I have been a huge fan of Survivors. Not having seen the original TV series (until recently) but having seen the first series of the remake, I bought the first series and have been gripped ever since. I thought the previous series was the best yet and so there was a lot of expectations on my part hoping that this fourth series would match if not exceed the standard set by the previous series. First thing of note is that there is no Abby Grant which I was worried because I felt that Abby had become integral to the story. This series was centred around Theo played by Ramon Tikaram and the Belief Foundation.
But like the previous series, the opening story almost takes itself out of the ongoing story arc. The Old Ways written by Ken Bentley does what Cabin Fever did and it tells the story of when the Death started but from the perspective of the government. It’s all designed to introduce the character of Evelyn Piper (played by Zoe Tapper). The reaction from the internet seems to be that it was a bit of a disappointment but I think the opposite. By doing a flashback story it means that we are taken out of the current story arc and it also means we get to hear Terry Molloy again who appeared in the first two episodes of series one. It’s interesting to see how the crisis was being dealt with from the side of the people who were in a position to deal with it and shows how they were just as powerless as the likes of Greg or Abby. I thought that this was another strong story from Ken Bentley
Louise Jameson’s previous writing for the Survivors range was a very harrowing and mesmerising piece of drama with the series two episode Mother’s Courage. Here she writes For the Good of the Cause which whilst doesn’t have the same harrowing factor in it does have a lot going for it. The story has moved along some time from the events of Leaving and here Greg and Jenny visit the Belief Foundation. One of the things that makes the episode work (and the series) is the introduction of Ramon Tikaram who doesn’t make the character of Theo as predictable or easy to read as characters like Vinnie have been. Theo has a sort of passive aggressive vibe to the way that he talks to people. He does the suggesting things but making it feel like the person he was talking to was the one who came up with the idea. I thought that Jameson’s script is a god opening story and it leads well into Christopher Hatherall’s first story for Big Finish with Collision and this is the story where things start to take a darker turn. At this point I was worried that things were started to be a bit stagnemtn because there was no clear threat in the series and it didn’t seem like things were going anywhere but then I got to the final story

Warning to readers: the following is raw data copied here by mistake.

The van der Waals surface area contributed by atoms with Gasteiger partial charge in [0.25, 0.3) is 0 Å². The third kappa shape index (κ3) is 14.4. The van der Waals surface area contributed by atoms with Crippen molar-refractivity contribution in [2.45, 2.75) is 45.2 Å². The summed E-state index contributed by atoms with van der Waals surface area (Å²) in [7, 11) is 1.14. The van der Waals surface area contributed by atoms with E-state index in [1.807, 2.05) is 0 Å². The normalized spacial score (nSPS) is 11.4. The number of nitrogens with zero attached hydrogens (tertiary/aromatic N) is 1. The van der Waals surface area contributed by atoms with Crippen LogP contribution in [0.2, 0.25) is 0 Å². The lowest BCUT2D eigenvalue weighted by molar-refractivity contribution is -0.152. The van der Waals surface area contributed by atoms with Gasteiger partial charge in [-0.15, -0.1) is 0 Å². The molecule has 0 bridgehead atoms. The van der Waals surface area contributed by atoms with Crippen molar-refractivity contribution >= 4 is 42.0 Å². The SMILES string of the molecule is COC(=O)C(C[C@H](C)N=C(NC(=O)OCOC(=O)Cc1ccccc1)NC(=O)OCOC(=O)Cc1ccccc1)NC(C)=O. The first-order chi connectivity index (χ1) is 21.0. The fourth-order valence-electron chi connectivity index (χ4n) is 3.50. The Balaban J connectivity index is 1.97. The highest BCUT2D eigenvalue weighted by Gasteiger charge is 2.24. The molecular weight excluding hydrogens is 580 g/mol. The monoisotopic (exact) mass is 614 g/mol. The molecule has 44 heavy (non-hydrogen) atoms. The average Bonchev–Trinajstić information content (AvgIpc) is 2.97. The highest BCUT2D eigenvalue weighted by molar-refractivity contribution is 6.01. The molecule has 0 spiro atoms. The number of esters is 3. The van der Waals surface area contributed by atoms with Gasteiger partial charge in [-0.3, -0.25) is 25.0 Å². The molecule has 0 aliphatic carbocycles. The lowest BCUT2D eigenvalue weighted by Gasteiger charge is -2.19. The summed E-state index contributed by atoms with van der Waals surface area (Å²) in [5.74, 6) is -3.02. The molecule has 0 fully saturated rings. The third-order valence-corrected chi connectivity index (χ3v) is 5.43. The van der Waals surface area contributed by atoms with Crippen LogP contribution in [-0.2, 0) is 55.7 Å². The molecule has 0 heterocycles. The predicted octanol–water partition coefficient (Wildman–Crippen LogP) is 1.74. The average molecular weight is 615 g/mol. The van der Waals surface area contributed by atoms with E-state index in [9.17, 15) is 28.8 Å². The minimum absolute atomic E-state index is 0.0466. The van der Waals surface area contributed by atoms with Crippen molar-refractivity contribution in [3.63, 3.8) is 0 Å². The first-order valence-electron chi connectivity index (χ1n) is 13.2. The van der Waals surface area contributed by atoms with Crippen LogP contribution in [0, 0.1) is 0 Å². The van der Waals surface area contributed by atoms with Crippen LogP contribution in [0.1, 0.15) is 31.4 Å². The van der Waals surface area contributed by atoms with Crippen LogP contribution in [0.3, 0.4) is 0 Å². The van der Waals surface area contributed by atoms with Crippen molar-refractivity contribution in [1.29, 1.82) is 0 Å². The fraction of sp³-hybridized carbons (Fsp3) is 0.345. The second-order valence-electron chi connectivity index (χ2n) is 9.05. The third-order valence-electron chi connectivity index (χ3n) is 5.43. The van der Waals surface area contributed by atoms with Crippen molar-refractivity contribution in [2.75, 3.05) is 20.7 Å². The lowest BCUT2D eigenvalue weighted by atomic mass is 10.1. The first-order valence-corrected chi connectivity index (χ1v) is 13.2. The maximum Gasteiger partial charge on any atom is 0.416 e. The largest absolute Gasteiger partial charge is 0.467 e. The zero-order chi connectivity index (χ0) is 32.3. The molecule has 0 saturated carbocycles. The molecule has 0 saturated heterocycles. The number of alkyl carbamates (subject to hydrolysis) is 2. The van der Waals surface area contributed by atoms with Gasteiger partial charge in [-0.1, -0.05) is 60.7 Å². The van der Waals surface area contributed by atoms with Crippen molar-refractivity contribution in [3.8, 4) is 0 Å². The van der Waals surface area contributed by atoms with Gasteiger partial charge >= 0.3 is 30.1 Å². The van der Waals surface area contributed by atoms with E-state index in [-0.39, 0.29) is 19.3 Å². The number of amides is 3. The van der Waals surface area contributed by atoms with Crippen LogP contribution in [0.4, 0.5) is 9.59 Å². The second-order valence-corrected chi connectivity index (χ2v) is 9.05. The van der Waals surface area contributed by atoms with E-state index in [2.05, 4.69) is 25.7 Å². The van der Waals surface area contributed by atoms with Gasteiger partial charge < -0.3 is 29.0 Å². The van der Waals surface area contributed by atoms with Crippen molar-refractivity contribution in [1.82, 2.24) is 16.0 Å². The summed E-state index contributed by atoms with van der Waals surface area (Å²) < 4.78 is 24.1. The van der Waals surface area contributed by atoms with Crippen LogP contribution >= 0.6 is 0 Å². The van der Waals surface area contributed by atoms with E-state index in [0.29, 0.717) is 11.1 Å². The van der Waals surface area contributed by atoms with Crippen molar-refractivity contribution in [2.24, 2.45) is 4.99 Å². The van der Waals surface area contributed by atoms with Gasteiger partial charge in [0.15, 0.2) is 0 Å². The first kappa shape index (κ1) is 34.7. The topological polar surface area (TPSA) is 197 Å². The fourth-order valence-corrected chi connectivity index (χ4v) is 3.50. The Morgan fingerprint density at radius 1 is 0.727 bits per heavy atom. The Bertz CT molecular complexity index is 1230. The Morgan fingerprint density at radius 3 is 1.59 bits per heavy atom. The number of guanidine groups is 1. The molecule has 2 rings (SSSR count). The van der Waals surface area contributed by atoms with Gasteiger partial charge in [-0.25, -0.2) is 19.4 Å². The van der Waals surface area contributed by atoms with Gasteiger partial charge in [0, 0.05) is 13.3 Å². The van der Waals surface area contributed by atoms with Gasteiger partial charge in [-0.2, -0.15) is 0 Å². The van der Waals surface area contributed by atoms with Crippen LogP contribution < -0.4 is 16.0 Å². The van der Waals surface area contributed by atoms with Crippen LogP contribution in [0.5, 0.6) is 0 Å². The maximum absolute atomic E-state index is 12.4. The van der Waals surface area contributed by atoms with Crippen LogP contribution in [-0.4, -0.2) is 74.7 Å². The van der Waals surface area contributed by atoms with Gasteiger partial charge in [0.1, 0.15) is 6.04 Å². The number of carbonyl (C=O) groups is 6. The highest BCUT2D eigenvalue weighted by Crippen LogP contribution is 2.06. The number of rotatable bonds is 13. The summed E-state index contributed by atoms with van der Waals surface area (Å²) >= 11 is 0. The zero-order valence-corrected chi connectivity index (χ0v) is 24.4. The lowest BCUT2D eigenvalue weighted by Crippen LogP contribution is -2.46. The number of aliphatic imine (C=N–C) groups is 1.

The final story of the series is Forgive and Forget (written by Matt Fitton) and is my favourite of the series because it seems to wrap up a lot of loose ends that have been around since series one. Such things as the fact that Jackie killed her kids in the first series is finally acknowledged and the fallout was rather light because it was more about what Jackie would think the reaction of those close to her would be when they found out and it was as expected. However the episode belonged to Fiona Sheehan who plays Molly or Hannah as its revealed. In this episode she goes into what happened to her before she was found in Series two and the terrible experiences she had and that one of the people who treated her horribly was in the Belief Foundation and instead of perhaps taking the easy approach and seeing the guy killed she decided it was better for him to have to live with what he had done.
I’ve gone until now to talk about Greg and Jenny. Having recently watched the original series on DVD, I have grown to understand the audio relationship between Greg and Jenny and found it to be a lot more important to the story than I had given it credit for. Both Ian McCulloch and Lucy Fleming do a good job of holding the fort while Carolyn Seymour isn’t in the series and Greg really stands up to Theo in his usual way and I quite liked that. I thought that Ramon Tikaram was really good in the series because there was that confusion of what we should make of him whilst knowing there was something about him. I also think that Louise Jameson deserves credit as Jackie because I always liked the character and thought that Jameson bought a nice vulnerability to it that is completely different to Leela. Fiona Sheehan really steps out of the shadow of the others as Molly/Hannah and in my mind becomes an integral part of the regular cast.
I think that it was always going to be difficult to match the previous series and overall it doesn’t. I think that the previous series was from start to finish so dramatic and I was totally immersed in the story that the fact this story seems to move at a more leisurely pace is something that means that it doesn’t quite have the impact the other series have had. That said I don’t think that this series is poor by any stretch of the imagination and I think that then its reviewed on its own merits there are plenty of things to like about it. The performances were all really good and the opening and closing stories.
The fourth series has a lot going for it and with the plot strands tied up it means that there is potential for the story to go off in a new direction. With the recent announcement that there is going to be a sixth and seventh series to follow the fifth that is coming later in 2016, it shows that a) Big Finish are confident enough in the range to plan so far ahead and b) that there are plans for the range. Roll on series 5.